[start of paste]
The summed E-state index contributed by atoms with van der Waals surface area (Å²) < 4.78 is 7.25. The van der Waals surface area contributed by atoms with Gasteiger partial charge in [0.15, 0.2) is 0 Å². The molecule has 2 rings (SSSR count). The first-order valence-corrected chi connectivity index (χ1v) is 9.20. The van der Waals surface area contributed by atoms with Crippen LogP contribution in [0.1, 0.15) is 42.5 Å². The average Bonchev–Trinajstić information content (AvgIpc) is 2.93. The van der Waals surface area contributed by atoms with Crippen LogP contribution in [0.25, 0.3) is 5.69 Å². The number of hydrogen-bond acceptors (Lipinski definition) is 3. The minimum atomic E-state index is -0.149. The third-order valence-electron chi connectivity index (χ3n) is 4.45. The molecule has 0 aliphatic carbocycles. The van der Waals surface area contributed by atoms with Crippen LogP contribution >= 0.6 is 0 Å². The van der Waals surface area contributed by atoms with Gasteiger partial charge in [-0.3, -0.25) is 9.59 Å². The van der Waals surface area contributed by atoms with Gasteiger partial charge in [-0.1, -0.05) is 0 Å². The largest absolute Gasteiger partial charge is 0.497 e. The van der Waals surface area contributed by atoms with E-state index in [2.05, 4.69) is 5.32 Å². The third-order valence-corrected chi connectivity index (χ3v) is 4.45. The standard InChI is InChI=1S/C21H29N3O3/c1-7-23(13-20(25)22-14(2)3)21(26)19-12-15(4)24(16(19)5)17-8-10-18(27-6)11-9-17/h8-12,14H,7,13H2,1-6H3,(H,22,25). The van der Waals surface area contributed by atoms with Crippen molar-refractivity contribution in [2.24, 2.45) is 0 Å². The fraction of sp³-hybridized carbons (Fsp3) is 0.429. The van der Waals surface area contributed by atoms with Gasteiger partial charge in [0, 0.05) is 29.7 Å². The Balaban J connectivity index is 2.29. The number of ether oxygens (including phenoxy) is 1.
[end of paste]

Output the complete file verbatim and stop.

The summed E-state index contributed by atoms with van der Waals surface area (Å²) < 4.78 is 7.25. The van der Waals surface area contributed by atoms with Gasteiger partial charge in [0.15, 0.2) is 0 Å². The molecule has 2 rings (SSSR count). The first-order valence-corrected chi connectivity index (χ1v) is 9.20. The van der Waals surface area contributed by atoms with Crippen LogP contribution in [0.1, 0.15) is 42.5 Å². The average Bonchev–Trinajstić information content (AvgIpc) is 2.93. The van der Waals surface area contributed by atoms with Crippen LogP contribution in [0.25, 0.3) is 5.69 Å². The number of hydrogen-bond acceptors (Lipinski definition) is 3. The minimum atomic E-state index is -0.149. The third-order valence-electron chi connectivity index (χ3n) is 4.45. The molecule has 0 aliphatic carbocycles. The van der Waals surface area contributed by atoms with Crippen LogP contribution >= 0.6 is 0 Å². The van der Waals surface area contributed by atoms with Gasteiger partial charge in [-0.3, -0.25) is 9.59 Å². The van der Waals surface area contributed by atoms with Gasteiger partial charge in [-0.1, -0.05) is 0 Å². The largest absolute Gasteiger partial charge is 0.497 e. The van der Waals surface area contributed by atoms with E-state index in [2.05, 4.69) is 5.32 Å². The third-order valence-corrected chi connectivity index (χ3v) is 4.45. The standard InChI is InChI=1S/C21H29N3O3/c1-7-23(13-20(25)22-14(2)3)21(26)19-12-15(4)24(16(19)5)17-8-10-18(27-6)11-9-17/h8-12,14H,7,13H2,1-6H3,(H,22,25). The van der Waals surface area contributed by atoms with Crippen molar-refractivity contribution in [2.24, 2.45) is 0 Å². The fraction of sp³-hybridized carbons (Fsp3) is 0.429. The van der Waals surface area contributed by atoms with Gasteiger partial charge in [0, 0.05) is 29.7 Å². The Balaban J connectivity index is 2.29. The number of ether oxygens (including phenoxy) is 1.